Police in Nebraska, USA, have seized 118lbs of pure fentanyl, making it one of the largest seizures in the country's history - enough to kill more than 26 million people, according to government estimates.
The driver, identified by authorities as 46-year-old Felipe Genao-Minaya, appeared nervous and was "shaking visibly in the truck", according the court records.
The semi was driving near the shoulder, and when stopped, "the trooper became suspicious of criminal activity".
Troopers searched the vehicle and discovered a false compartment located in the empty trailer.
At first, troopers believed they had found mostly cocaine but further testing showed it was all fentanyl.
Hazardous substance found hidden in the truck.
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Fentanyl is a synthetic opioid that is 50 times more potent than heroin and 100 times more potent than morphine, according to the Centers for Disease Control and Prevention.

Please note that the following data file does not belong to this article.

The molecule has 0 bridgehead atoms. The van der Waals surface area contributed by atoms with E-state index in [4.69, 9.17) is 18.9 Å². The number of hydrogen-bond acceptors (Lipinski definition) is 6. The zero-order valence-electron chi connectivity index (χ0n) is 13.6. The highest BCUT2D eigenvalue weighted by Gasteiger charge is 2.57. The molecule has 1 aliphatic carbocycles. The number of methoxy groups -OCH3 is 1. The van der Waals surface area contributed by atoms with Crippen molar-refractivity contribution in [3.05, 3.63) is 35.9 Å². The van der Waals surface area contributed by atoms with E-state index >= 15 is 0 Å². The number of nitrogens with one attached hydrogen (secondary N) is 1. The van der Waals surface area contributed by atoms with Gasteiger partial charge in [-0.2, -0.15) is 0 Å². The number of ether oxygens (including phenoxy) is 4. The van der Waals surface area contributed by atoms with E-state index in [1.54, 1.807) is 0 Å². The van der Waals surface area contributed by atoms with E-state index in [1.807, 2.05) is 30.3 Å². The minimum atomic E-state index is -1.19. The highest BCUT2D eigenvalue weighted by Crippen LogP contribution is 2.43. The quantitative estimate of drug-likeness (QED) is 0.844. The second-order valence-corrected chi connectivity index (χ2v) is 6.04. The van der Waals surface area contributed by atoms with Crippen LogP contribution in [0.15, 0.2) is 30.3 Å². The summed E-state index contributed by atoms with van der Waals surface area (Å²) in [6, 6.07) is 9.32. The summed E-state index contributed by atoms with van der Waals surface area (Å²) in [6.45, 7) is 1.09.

Gov. Pete Ricketts honored the agency and specific troopers in a ceremony at the State Capitol on Thursday for seizing more than 1,850 pounds of marijuana in April and a record-breaking 118 pounds of fentanyl that same month.
Like heroin and other opioids, fentanyl causes drowsiness, nausea and confusion, and overdoses can result in respiratory failure and death.
Col. John Bolduc called it "the largest single bust of fentanyl in Nebraska history and one of the largest busts in the country".
Do the math - as both the Kansas City Star and USA TODAY have done - and you'll find the Nebraska bust included enough fentanyl to kill 26,760,000 people. The Centre for Disease Control and Prevention estimates that fentanyl, and variants of it, killed more than 20,000 Americans past year - a number which is still on the rise. "Out of a total of 5,152 opioid overdose deaths, nearly 3,000 tested positive for fentanyl, and over 700 tested positive for drugs that have similar chemical structures to fentanyl", the CDC said in October. Both men have since been charged in connection to the crime, according the Buffalo County Attorney's office.
Matthew Barden of the Drug Enforcement Administration said that since October various law enforcement agencies in the state have taken 275 to 300 pounds of fentanyl off the streets.